The sports media world is currently reckoning with the perception that it has failed to properly discuss the Denver Nuggets and superstar Nikola Jokić this season as they marched to their first-ever NBA Finals.
Nugget coach Michael Malone chastised the media for overlooking his team and star player, and TNT’s Charles Barkley agrees with him. ESPN put its attention on the Los Angeles Lakers while Denver celebrated sweeping them. One New York-based media member put the blame on Denver, saying no one cares about the Nuggets there. Meanwhile, national NBA writer Chris Mannix blamed the team for not being interesting enough to write about. JJ Redick recently called out his co-workers and other NBA media members for not doing a good job selling a story like Jokić and the Nuggets.
ESPN’s Jay Williams wants to make it clear that he’s not part of the problem.
“JJ’s not the first to say that,” Williams told The Big Lead’s Liam McKeone. “We’ve been talking about a lot of things for a very long time as it pertains to coverage and there’s a lot of pushback about what topics people are truly interested in. One of the things I’ve been on the whole year is, I’ve been forcing [Nikola] Jokić into conversations. People quickly veer off because not everybody gets a chance to watch it. After all, our primary focus is on star athletes. The Stephs, the LeBrons, the Kevin Durants, the drama. That’s all media.”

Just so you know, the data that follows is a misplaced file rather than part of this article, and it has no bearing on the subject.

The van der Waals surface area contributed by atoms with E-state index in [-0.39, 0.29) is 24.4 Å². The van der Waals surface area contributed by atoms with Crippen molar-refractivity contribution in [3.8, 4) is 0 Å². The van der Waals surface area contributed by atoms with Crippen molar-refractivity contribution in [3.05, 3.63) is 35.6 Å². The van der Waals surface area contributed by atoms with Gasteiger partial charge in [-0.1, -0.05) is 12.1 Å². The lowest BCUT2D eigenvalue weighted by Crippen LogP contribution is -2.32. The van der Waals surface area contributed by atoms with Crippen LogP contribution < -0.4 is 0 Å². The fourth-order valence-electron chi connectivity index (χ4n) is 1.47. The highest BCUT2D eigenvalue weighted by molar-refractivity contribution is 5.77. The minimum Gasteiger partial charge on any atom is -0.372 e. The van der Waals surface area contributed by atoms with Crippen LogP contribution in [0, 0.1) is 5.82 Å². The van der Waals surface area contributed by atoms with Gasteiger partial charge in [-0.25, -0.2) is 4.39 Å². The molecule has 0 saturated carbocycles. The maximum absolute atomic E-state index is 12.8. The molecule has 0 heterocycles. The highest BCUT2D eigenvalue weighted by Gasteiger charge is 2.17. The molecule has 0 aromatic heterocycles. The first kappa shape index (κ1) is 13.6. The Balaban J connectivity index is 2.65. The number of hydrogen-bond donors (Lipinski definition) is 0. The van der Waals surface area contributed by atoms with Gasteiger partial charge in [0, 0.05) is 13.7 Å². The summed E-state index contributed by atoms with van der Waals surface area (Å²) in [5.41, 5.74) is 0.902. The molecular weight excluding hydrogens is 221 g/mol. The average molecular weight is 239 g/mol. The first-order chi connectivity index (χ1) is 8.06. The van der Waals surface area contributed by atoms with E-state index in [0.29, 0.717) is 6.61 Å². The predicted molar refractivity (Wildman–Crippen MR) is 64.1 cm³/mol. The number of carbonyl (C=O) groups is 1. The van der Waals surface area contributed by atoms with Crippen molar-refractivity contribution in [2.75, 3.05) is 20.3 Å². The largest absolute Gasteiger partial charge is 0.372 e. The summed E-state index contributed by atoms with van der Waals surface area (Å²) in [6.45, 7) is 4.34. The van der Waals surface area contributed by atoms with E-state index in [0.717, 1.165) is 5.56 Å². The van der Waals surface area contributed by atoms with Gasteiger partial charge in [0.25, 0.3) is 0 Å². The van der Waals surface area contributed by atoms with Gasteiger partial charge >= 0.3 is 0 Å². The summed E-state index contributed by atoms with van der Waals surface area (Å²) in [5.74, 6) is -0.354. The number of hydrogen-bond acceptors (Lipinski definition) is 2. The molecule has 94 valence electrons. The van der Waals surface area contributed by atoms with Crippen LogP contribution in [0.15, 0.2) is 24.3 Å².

Williams says that the media members pushing that change are former athletes who used to play in the leagues they now cover.
“I think what you have from the athlete side is that we’re trying to celebrate the stories that are worth telling,” said Williams. “Like Caleb Martin. The fact that J. Cole got him on the team in Miami. You’re like, ‘Oh, I never knew that!’ but they’ve been talking about that all year long. It is a problem but that’s why you have athletes in media trying to change the culture.”
There’s been a strong push in recent years by the “new media” to re-establish the way the sports media covers certain leagues, especially the NBA. And there may be some truth to how they go about it, but ultimately, if the suits at ESPN want to put the focus on LeBron and the Lakers while the Nuggets march to the Finals, that’s probably what’s going to happen.